How to keep 1.3 billion pounds of pumpkin out of landfill, with the Zero Waste Chef

My kiddo went to the pumpkin patch and came home with a perfect pumpkin. Such a fun tradition.

Pumpkin carving by Sofia Towers, age 8. Photo courtesy Natalie Langmann.

And then, this reminder, from Anne Marie Bonneau, the Zero Waste Chef, came: south of the border in the US, 1.3 billion pounds of uneaten pumpkins end up in landfills in the US after every Halloween. Rough guesstimate, but we probably generate a tenth of that…

The SLRD’s Zero in on Waste team shared that :”when organic material is sent to landfill to decompose it releases methane into the atmosphere, which is a greenhouse gas 25 times more potent than carbon dioxide and is the single largest waste stream found in landfills. When composted food waste can turn into a valuable nutrient in compost it can then be applied to farming. When broken down in an anaerobic digester methane can be captured to produce renewable natural gas.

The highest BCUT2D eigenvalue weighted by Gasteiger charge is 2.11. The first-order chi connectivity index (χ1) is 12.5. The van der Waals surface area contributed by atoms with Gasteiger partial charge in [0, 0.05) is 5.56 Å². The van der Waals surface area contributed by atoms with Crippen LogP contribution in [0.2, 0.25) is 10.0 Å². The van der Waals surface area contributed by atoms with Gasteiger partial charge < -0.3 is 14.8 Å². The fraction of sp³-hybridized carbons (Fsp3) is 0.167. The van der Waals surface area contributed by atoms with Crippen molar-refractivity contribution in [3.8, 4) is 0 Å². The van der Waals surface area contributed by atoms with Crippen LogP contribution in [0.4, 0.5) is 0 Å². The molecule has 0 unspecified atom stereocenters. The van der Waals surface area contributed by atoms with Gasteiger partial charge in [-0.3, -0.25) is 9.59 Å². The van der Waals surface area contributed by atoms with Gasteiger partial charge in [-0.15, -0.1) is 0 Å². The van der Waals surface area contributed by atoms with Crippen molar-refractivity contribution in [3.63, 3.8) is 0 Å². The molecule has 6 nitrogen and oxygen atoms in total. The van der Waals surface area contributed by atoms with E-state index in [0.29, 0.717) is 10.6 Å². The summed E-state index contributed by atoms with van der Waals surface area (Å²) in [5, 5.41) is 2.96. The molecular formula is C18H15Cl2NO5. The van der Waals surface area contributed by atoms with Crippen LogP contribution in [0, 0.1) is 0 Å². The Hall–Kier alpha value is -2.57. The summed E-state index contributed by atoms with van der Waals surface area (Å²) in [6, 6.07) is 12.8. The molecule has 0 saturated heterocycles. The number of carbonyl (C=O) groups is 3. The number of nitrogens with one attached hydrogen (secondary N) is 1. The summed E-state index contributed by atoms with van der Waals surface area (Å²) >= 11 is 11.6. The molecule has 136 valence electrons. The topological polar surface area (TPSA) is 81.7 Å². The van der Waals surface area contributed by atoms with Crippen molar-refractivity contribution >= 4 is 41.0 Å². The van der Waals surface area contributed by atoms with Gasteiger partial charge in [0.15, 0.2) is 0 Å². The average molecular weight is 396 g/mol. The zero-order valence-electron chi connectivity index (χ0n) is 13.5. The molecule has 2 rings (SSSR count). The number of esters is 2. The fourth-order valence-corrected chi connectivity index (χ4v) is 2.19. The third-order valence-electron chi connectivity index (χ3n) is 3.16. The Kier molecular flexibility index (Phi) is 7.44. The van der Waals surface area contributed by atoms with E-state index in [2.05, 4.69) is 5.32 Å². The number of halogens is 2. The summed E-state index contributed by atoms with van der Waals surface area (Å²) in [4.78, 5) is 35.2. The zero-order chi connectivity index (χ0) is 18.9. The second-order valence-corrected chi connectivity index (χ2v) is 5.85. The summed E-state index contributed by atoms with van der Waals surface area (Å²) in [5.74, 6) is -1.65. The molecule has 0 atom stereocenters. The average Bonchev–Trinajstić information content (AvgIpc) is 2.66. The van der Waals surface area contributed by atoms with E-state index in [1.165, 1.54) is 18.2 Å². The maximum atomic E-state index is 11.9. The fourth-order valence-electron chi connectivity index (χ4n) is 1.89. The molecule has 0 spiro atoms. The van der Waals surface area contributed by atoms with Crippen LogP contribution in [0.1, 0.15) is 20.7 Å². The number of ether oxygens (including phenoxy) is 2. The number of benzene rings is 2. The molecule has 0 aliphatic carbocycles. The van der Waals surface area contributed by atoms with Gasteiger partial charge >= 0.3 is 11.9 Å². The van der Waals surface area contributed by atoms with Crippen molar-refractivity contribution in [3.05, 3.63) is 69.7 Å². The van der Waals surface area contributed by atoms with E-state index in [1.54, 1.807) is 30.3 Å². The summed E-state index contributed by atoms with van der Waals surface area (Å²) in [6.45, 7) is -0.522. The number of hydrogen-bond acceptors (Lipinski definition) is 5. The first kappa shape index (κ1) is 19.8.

In Canada the most prominently wasted foods by weight are:
• Vegetables: 30%
• Fruit: 15%
• Leftovers: 13%
• Bread and Bakery: 9%
• Dairy and Eggs: 7%”

It’s only waste, if we put it in the wrong place.

Bonneau suggests avoiding this sad trash mountain by: 1. eating your pumpkins. 2. Saving the seeds. 3. Feeding them to animals. 4. Composting them. 5.Or looking for a community pumpkin smash if you can’t compost at home.

She posts a host of recipes if you’re looking for inspiration.

We won’t have a local pumpkin smash event this year – COVID-carefulness makes organizing larger gatherings something we’re still putting off for a little bit – but do remember that your pumpkin, post Halloween, will be happier in food scraps or compost bins than in the landfill.

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